The Butterfly (la Lenguas De Las Mariposas)

on June 16, 2000 by Wade Major
   An otherwise unremarkable coming-of-age tale, "The Butterfly" (previously titled "Butterfly's Tongue") is distinguished by polished production values and sensitive direction from veteran Jose Luis Cuerda. Set in Spain's Galicia region in the years just prior to the Spanish Civil War, the film focuses on the relationship between a shy, introverted young boy and his aging, liberal teacher. The typically colorful cast of supporting provincial characters provide the necessary backdrop for the lessons about love, life, nature and sex which serve as metaphorical comments on the impending social agitation.

   Films of this type have enjoyed U.S. success in the past ("Il Postino," "Life is Beautiful," "Belle Epoque," "Mediterraneo," among others), and it's not unlikely that "The Butterfly" will stroke a chord with that same audience. At the same time, the film offers little that audiences haven't already seen in countless other European and Asian imports, most of them considerably more engaging than this one. Scenes of children eavesdropping on young lovers and social dissidents being unfairly carted off by totalitarian thugs might once have carried weight in films of this sort, but their almost ritual recurrence in European productions of late has largely diminished any significant impact.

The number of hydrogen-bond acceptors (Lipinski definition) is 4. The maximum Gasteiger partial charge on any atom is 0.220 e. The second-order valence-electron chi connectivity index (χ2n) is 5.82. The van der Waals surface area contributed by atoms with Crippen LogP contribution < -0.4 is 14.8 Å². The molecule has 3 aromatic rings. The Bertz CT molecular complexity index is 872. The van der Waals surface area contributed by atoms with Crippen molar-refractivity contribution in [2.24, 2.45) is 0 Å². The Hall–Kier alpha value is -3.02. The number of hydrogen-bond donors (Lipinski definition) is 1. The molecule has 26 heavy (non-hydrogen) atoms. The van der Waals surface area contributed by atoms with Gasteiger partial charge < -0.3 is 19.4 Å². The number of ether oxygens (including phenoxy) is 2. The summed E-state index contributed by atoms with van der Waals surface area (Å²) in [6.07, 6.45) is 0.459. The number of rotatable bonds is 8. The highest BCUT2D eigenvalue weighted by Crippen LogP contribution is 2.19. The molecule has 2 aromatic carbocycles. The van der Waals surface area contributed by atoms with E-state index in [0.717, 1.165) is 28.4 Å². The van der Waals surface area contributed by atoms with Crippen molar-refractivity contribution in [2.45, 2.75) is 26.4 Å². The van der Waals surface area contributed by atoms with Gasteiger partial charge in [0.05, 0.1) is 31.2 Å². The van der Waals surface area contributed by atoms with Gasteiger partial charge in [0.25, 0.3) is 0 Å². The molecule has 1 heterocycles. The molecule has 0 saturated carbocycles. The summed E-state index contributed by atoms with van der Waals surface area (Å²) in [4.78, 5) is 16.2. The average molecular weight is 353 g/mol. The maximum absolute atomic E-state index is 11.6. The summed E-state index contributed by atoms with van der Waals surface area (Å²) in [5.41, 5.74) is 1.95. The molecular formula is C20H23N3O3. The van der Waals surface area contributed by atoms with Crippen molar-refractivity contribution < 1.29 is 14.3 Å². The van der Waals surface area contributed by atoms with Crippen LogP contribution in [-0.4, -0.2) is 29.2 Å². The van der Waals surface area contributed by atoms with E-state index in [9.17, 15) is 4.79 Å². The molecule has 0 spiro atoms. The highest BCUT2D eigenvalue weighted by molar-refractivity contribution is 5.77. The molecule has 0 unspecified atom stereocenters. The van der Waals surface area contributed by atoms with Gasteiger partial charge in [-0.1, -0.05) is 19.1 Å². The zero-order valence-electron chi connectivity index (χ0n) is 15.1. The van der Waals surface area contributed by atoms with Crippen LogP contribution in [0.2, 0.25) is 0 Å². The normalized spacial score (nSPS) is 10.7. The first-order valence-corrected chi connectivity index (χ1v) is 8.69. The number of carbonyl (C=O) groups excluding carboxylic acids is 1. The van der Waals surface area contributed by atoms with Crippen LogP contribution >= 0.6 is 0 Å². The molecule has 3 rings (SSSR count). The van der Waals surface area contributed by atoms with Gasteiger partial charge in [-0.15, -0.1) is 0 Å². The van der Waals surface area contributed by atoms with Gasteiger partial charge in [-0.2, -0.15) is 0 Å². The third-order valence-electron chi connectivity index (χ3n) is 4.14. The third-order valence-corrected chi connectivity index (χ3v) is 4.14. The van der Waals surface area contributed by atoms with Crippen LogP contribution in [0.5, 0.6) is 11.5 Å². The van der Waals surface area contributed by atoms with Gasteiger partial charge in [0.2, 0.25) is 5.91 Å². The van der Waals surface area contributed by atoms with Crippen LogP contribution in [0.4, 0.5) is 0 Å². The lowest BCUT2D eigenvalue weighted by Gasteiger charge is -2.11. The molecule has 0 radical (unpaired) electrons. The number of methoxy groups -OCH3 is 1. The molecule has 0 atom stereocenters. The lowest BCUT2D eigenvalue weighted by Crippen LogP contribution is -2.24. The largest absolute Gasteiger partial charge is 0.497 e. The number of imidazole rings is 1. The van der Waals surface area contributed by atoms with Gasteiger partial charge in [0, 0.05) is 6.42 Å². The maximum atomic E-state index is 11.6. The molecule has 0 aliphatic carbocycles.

On a more positive note, "The Butterfly" does feature a variety of fine performances, notably from veteran actor Fernando Fernan Gomez, whose honest and affecting turn as the teacher helps pull the film back, on several occasions, from the verge of bathos. It should be noted, too, that any perceived similarities to "Belle Epoque" are certainly not coincidental, thanks to the contributions of that film's screenwriter, Rafael Azcona, as a co-writer here.

   On the other hand, less demanding viewers of more desultory inclinations will probably find the film's superior technical credentials sufficient to recommend. Starring Uxia Blanco, Fernando Fernan Gomez, Manuel Lozano and Gonzalo M. Uriarte. Directed by Jose Luis Cuerda. Written by Rafael Azcona, Jose Luis Cuerda and Maneul Rivas. A Miramax release. Drama. Spanish-language; subtitled. Rated R for a strong sex scene. Running time: 96 min

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